Tim Cluess is still optimistic about Iona's chances in MAAC Tournament this weekend, even after Gaels lost four of six entering Albany in hopes of winning third straight conference title. (Photo by Vincent Simone/NYC Buckets)
Champions until proven otherwise, Iona has received more than a fighting chance among prognosticators in this year's Metro Atlantic Athletic Conference tournament, largely due to the Gaels' track record in March and particularly in Albany, where the confines of the Times Union Center have become almost as friendly as possible over the years to any team not named Siena.
Then again, there are some who feel that this incarnation of Iona basketball is not the same, with losses in four of their final six regular season contests to limp into Albany as the No. 4 seed in the tournament behind the unlikely success stories of Rider, Canisius, and Niagara, against each of whom the Gaels fell victim during the year. Regardless, the mood in the camp of the reigning titleholders remains an upbeat and positive one.
"We're really looking forward to the tournament," head coach Tim Cluess said as Iona (17-13) opens its postseason slate Saturday against Manhattan in the last of four quarterfinal matchups, with either Rider or Saint Peter's awaiting in the semifinals should the Gaels emerge victorious. "I think everyone's excited about it. Every team feels like they have a great opportunity this weekend."
Following a Monday morning shootaround a year ago hours before Iona successfully defended their MAAC championship against Siena, Cluess made mention of the fact that the Gaels did not have the alpha dog that defined its teams of years past, becoming a unit more reliant on the sum of its whole rather than that of its parts. That greater good has once again revealed itself in New Rochelle this season, led by junior point guard Rickey McGill, a second team all-MAAC selection and the lone all-conference honoree among the maroon and gold.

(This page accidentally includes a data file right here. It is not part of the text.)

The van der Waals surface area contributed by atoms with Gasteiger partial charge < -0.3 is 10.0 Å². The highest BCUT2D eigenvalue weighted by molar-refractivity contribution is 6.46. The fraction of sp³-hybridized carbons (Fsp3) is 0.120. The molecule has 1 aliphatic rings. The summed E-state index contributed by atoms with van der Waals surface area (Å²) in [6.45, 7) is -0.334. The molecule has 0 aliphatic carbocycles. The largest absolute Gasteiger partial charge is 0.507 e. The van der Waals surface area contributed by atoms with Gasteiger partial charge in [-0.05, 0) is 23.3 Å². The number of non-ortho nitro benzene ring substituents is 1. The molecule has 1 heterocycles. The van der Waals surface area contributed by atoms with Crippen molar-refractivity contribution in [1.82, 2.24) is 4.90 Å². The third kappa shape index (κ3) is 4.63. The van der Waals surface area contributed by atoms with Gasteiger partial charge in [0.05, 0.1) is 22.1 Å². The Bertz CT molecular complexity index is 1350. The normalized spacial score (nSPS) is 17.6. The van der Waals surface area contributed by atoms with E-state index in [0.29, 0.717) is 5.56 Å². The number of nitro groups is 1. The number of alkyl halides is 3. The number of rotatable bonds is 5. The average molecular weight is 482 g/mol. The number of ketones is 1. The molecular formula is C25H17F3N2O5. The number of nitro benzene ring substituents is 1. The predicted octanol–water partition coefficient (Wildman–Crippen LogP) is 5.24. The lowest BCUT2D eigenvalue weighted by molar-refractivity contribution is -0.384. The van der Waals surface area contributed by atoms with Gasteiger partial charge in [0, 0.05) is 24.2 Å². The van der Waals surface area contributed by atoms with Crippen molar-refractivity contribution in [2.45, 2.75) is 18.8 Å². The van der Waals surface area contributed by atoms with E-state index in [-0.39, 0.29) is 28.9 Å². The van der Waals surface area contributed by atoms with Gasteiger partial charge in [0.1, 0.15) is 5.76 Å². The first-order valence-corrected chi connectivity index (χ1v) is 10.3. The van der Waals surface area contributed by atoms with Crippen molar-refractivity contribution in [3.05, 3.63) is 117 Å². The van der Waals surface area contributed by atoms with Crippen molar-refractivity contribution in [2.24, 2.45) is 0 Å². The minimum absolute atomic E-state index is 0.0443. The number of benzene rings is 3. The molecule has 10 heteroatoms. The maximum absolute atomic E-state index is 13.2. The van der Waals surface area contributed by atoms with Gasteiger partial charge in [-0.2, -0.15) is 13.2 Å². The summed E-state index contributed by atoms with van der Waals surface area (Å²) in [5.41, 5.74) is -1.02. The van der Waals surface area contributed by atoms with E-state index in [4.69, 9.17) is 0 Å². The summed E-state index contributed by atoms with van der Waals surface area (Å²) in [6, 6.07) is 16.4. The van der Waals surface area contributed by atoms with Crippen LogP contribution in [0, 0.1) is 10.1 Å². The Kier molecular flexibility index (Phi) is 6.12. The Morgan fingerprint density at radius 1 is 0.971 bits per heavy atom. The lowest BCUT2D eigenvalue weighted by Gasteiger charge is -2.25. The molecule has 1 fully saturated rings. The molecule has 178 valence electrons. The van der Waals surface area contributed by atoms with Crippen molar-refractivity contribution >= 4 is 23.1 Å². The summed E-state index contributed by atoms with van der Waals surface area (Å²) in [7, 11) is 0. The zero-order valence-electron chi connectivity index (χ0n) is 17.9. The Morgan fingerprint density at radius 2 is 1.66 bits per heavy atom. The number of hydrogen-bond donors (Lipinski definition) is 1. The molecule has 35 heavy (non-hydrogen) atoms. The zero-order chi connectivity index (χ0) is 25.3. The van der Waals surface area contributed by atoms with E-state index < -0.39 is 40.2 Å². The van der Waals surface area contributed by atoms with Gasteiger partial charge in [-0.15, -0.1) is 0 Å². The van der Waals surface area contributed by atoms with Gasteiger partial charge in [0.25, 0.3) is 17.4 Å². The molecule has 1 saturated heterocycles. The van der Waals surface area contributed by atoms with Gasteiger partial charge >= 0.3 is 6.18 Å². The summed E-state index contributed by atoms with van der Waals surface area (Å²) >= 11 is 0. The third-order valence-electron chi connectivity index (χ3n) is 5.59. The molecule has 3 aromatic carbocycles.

"He had a terrific year for himself," Cluess said of McGill. "He's been our guy that has led us the entire season on both ends of the court, and he's the toughest guy we have on the team."
Besides McGill, Roland Griffin has evolved into an efficient sixth man that continues to show his upside, and E.J. Crawford; the hero of last year's championship game, has made strides in the rebounding department after Cluess emphasized the need for the sophomore wing to be more assertive on the glass.
"We had a talk," Crawford said of Cluess' concerns about his rebounding. "He was like, I don't care how many points you score. At the next level, you have to rebound and be more than a scorer. So I really took that, and now I try to rebound everything."
The Gaels' record may not show their potential, but Iona weathered a similar slump in 2012-13, where they lost six games in the second half of the season by a grand total of 11 points. This year's outfit is cut from a similar cloth in responding to adversity, as it did last Friday to defeat Manhattan coming off a crushing loss to a Niagara team that lost Matt Scott in the first half to an ankle injury, and it is one of the reasons why Cluess shrugged off the notion that his program may have peaked too early.
"I feel as good about my team as anybody feels about their team," he said. "I think we have a chance to win the whole thing, and I'm looking forward to playing. That's because of what we do every day and how hard our guys work, and how we feel going into the tournament. We have a great shot."